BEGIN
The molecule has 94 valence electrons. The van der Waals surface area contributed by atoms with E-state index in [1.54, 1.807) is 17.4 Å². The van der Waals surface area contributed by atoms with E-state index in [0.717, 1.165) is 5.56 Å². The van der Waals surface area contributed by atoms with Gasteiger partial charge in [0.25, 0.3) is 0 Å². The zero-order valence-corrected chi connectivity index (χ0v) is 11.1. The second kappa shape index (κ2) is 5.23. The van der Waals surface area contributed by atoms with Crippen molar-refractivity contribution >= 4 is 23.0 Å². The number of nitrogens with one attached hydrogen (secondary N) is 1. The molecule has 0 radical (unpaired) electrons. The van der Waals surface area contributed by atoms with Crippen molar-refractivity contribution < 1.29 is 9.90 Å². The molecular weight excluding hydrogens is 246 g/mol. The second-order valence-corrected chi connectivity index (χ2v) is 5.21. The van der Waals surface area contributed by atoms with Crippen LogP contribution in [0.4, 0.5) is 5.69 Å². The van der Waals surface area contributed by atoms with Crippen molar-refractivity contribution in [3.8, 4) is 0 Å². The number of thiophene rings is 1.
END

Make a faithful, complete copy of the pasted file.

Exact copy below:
The molecule has 94 valence electrons. The van der Waals surface area contributed by atoms with E-state index in [1.54, 1.807) is 17.4 Å². The van der Waals surface area contributed by atoms with E-state index in [0.717, 1.165) is 5.56 Å². The van der Waals surface area contributed by atoms with Gasteiger partial charge in [0.25, 0.3) is 0 Å². The zero-order valence-corrected chi connectivity index (χ0v) is 11.1. The second kappa shape index (κ2) is 5.23. The van der Waals surface area contributed by atoms with Crippen molar-refractivity contribution >= 4 is 23.0 Å². The number of nitrogens with one attached hydrogen (secondary N) is 1. The molecule has 0 radical (unpaired) electrons. The van der Waals surface area contributed by atoms with Crippen molar-refractivity contribution < 1.29 is 9.90 Å². The molecular weight excluding hydrogens is 246 g/mol. The second-order valence-corrected chi connectivity index (χ2v) is 5.21. The van der Waals surface area contributed by atoms with Crippen LogP contribution in [0.4, 0.5) is 5.69 Å². The van der Waals surface area contributed by atoms with Crippen molar-refractivity contribution in [3.8, 4) is 0 Å². The number of thiophene rings is 1.